Glasgow and Clyde Valley integrated habitat networks

Ancient semi natural woodland in Wilsontown Glen near Forth in South Lanarkshire. Scottish Lowlands FD View over Bishop loch from a new woodland trail. Easterhouse Glasgow.

About the Glasgow and Clyde Valley area

Map showing the Glasgow and Clyde Valley integrated habitat networks study area.
Enlarge map
(123K)

The Glasgow and Clyde Valley (GCV) catchment contains a wide of range of diverse habitats and landscapes types. A long history of intensive land-use throughout the GCV has resulted in the loss and fragmentation of semi-natural habitats and a subsequent reduction in biodiversity. Conservation policy and practice now seek to reverse the effects of fragmentation by combining site protection and rehabilitation measures with landscape-scale approaches that improve connectivity and landscape quality.

Using an integrated habitat network modelling approach

The 2006 GCV Structure Plan promotes the vision of a Green Network that spans the eight local authority areas which constitute the GCV area. The Integrated Habitat Network (IHN) modelling approach will support this by providing a strategic framework for functioning habitat networks across the GCV focusing on three key habitat types.

The development and application IHN modelling provides a Decision Support Tool that can identify areas that are ecologically connected and can be used to target and justify planning gain and conservation effort in relation to policy drivers.

Analysis

Habitat network modelling has the potential to support and guide the planning process and to target conservation effort by highlighting areas that prioritise the greatest development potential of habitat protection and enhancement. An analysis of the habitat networks was undertaken on a GCV wide basis to identify potential Priority Enhancement Areas.  These are key areas for habitat restoration detailed in the GIS maps chosen on the basis that they are:

  • The largest encompassing networks
  • The greatest area of habitat within these networks, and
  • The largest number of the contained habitat networks.

The Priority Enhancement Areas include areas such as the Clyde Valley and Kilpatrick Hills woodlands, the wetlands of the Kelvin and Forth Clyde canal and the unimproved grasslands of Renfrewshire.

The identification of Priority Enhancement Areas will help target effort towards the development of networks for woodlands, wetlands, and grasslands in these areas and will also help link the GCV IHN to neighbouring habitat networks in Falkirk, Loch Lomond and the Trossachs National Park, and Edinburgh and the Lothian, further highlighting the importance of ecological connectivity throughout Scotland’s Central Belt.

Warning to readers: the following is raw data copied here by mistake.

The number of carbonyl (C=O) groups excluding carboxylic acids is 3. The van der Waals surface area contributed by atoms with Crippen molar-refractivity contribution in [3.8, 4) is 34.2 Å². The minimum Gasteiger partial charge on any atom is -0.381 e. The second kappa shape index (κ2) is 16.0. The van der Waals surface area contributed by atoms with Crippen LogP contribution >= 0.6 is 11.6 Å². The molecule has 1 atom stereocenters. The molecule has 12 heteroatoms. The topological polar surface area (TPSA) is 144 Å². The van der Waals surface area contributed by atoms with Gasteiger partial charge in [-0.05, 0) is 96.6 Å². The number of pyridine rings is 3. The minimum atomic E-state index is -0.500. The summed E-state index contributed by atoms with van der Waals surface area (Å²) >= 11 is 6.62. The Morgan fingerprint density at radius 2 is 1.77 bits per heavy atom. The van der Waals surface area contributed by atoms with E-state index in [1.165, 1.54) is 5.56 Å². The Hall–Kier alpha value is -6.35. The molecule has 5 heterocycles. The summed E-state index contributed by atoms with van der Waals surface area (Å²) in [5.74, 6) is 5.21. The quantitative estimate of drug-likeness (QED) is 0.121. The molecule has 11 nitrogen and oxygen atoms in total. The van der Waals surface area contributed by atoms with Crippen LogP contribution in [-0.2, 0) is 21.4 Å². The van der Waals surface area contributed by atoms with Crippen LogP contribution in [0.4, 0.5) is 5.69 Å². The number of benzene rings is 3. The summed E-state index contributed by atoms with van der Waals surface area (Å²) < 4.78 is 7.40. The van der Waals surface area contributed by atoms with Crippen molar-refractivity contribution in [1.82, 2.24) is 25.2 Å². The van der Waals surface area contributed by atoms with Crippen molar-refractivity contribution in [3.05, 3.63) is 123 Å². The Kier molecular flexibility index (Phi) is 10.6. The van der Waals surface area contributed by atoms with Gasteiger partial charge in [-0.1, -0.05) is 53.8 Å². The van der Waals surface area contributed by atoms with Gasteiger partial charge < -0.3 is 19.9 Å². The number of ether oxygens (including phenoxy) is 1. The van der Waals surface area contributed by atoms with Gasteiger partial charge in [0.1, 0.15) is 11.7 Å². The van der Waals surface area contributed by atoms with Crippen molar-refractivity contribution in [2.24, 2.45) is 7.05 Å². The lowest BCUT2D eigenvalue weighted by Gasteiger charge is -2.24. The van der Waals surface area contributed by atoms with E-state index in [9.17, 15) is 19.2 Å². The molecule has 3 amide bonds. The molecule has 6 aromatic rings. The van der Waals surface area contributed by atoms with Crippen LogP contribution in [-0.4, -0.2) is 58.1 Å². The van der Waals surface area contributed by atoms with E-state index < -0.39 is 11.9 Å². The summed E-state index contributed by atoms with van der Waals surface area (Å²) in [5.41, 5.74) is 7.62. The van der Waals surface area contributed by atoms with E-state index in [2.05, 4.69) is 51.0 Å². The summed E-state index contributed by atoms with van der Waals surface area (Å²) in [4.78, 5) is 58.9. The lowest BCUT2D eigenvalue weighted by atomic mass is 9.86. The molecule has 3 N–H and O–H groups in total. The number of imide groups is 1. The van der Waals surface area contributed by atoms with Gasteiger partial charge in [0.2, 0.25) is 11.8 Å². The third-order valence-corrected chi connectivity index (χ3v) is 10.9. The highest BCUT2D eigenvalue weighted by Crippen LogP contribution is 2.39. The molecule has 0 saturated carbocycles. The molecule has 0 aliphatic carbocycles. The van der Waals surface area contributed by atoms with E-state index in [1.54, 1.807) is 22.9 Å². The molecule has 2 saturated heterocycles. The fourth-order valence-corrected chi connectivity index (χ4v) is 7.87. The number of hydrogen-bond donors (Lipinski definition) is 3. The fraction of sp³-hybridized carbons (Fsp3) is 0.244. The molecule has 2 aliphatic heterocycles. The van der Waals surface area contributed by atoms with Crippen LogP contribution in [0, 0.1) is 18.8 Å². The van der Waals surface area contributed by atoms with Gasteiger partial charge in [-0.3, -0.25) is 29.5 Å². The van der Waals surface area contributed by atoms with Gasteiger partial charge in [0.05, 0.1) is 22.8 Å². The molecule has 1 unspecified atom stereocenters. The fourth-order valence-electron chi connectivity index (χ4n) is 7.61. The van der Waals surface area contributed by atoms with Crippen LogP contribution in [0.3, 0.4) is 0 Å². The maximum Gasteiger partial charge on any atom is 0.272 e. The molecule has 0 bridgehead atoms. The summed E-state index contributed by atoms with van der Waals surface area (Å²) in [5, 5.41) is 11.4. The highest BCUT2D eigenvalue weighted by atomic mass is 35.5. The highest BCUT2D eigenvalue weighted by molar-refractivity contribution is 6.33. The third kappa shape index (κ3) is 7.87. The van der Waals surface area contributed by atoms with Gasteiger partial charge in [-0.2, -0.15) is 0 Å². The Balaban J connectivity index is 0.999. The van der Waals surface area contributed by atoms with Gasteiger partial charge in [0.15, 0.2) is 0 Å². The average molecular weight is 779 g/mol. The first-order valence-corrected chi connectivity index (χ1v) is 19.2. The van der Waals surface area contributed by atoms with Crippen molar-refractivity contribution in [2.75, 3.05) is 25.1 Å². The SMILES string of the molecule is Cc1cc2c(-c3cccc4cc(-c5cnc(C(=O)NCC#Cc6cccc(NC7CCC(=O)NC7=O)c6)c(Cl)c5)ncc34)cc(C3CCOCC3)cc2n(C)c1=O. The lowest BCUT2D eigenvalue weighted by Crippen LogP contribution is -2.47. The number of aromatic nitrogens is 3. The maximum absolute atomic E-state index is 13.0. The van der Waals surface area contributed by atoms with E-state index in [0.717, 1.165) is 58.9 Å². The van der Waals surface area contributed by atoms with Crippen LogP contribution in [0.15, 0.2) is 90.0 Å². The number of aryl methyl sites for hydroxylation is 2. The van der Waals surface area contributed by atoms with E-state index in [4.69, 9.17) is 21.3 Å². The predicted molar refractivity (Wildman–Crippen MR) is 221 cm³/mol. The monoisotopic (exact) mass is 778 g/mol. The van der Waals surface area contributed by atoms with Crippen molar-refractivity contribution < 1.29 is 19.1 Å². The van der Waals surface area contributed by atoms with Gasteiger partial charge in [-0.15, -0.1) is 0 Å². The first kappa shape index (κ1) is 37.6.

In addition to the GCV wide analysis the model was applied to individual sites to demonstrate how optimal solutions can be found which do not negatively affect proposed developments, but which can incorporate strategically located habitats to provide connectivity and enhance the network.  This type of analysis will be extremely useful in informing master planning or the development of Community Growth Areas or Corridors.

Key findings and recommendations

Findings

  • The IHN approach could be used to help with the spatial targeting of urban planning, agri-environmental schemes and river basin management plans while also guiding actions for consolidating designated sites;
  • LBAPs, Single Outcome Agreements, and SNH Natural Futures provide appropriate scales and mechanisms for determining network priorities and for informing the regional targeting of agri-environment incentives;
  • The successful implementation of habitat networks requires the integration of local and national policy conservation priorities and planning mechanisms with network modelling and “on- the-ground” advice and execution; and
  • Engaging with local stakeholder groups is a vital part of the process of identifying and developing habitat networks.

Recommendations

  • IHN modelling should become an integral part of local authority decision-making process’;
  • Priority Enhancement Areas should be used to identify opportunities where effort can be undertaken to strengthen existing habitat networks;
  • The integration of activities associated with the Commonwealth Games and links with other regional habitat networks should be considered a priority;
  • The IHN process should be used to inform future reviews of the Glasgow and Clyde Valley unitary authorities:
    • Development Plans;
    • Masterplans;
    • Greenspace Strategies;
    • Biodiversity & Development Supplementary Planning Guidance.
  • The timing of reviews of other plans would enable a review of the IHN / data update to be undertaken to contribute to these reviews;
  • The model is updated annually to keep abreast of developments in landscape modelling tools, ecological understanding and land cover information.

Full report

For full details see report below:

Glasgow and Clyde Valley Integrated Habitat Networks (PDF-1697K)

Funders and partners

Glasgow & Clyde Valley Green Network Partnership

Contact

For further information please contact

Mike Smith
Centre for Human and Ecological Sciences
Forest Research
Northern Research Station
Roslin
Midlothian
EH25 9SY
 
Tel: 0131 445 6952
E-mail: Mike.Smith@forestry.gsi.gov.uk